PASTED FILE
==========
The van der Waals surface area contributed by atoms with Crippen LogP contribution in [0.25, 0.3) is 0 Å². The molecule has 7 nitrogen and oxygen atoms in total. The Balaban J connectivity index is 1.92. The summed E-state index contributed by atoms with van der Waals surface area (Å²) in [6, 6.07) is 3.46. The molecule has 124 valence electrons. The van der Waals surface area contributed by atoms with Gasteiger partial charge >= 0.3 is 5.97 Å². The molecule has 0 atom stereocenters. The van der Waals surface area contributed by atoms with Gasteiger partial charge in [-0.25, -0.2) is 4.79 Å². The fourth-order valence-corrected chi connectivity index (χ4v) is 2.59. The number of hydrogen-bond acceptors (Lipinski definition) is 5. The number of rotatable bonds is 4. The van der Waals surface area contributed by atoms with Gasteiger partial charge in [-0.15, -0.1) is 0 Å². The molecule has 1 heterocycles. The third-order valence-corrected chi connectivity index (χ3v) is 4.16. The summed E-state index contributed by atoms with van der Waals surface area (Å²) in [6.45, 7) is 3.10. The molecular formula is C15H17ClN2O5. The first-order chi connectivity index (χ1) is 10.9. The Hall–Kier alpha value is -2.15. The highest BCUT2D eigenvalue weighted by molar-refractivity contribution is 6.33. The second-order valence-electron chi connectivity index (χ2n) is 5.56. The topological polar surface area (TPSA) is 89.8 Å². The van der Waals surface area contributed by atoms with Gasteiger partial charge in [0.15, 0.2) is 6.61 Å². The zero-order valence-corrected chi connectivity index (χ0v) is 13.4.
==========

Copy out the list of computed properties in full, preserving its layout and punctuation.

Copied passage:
The van der Waals surface area contributed by atoms with Crippen LogP contribution in [0.25, 0.3) is 0 Å². The molecule has 7 nitrogen and oxygen atoms in total. The Balaban J connectivity index is 1.92. The summed E-state index contributed by atoms with van der Waals surface area (Å²) in [6, 6.07) is 3.46. The molecule has 124 valence electrons. The van der Waals surface area contributed by atoms with Gasteiger partial charge >= 0.3 is 5.97 Å². The molecule has 0 atom stereocenters. The van der Waals surface area contributed by atoms with Gasteiger partial charge in [-0.25, -0.2) is 4.79 Å². The fourth-order valence-corrected chi connectivity index (χ4v) is 2.59. The number of hydrogen-bond acceptors (Lipinski definition) is 5. The number of rotatable bonds is 4. The van der Waals surface area contributed by atoms with Gasteiger partial charge in [-0.15, -0.1) is 0 Å². The molecule has 1 heterocycles. The third-order valence-corrected chi connectivity index (χ3v) is 4.16. The summed E-state index contributed by atoms with van der Waals surface area (Å²) in [6.45, 7) is 3.10. The molecular formula is C15H17ClN2O5. The first-order chi connectivity index (χ1) is 10.9. The Hall–Kier alpha value is -2.15. The highest BCUT2D eigenvalue weighted by molar-refractivity contribution is 6.33. The second-order valence-electron chi connectivity index (χ2n) is 5.56. The topological polar surface area (TPSA) is 89.8 Å². The van der Waals surface area contributed by atoms with Gasteiger partial charge in [0.15, 0.2) is 6.61 Å². The zero-order valence-corrected chi connectivity index (χ0v) is 13.4.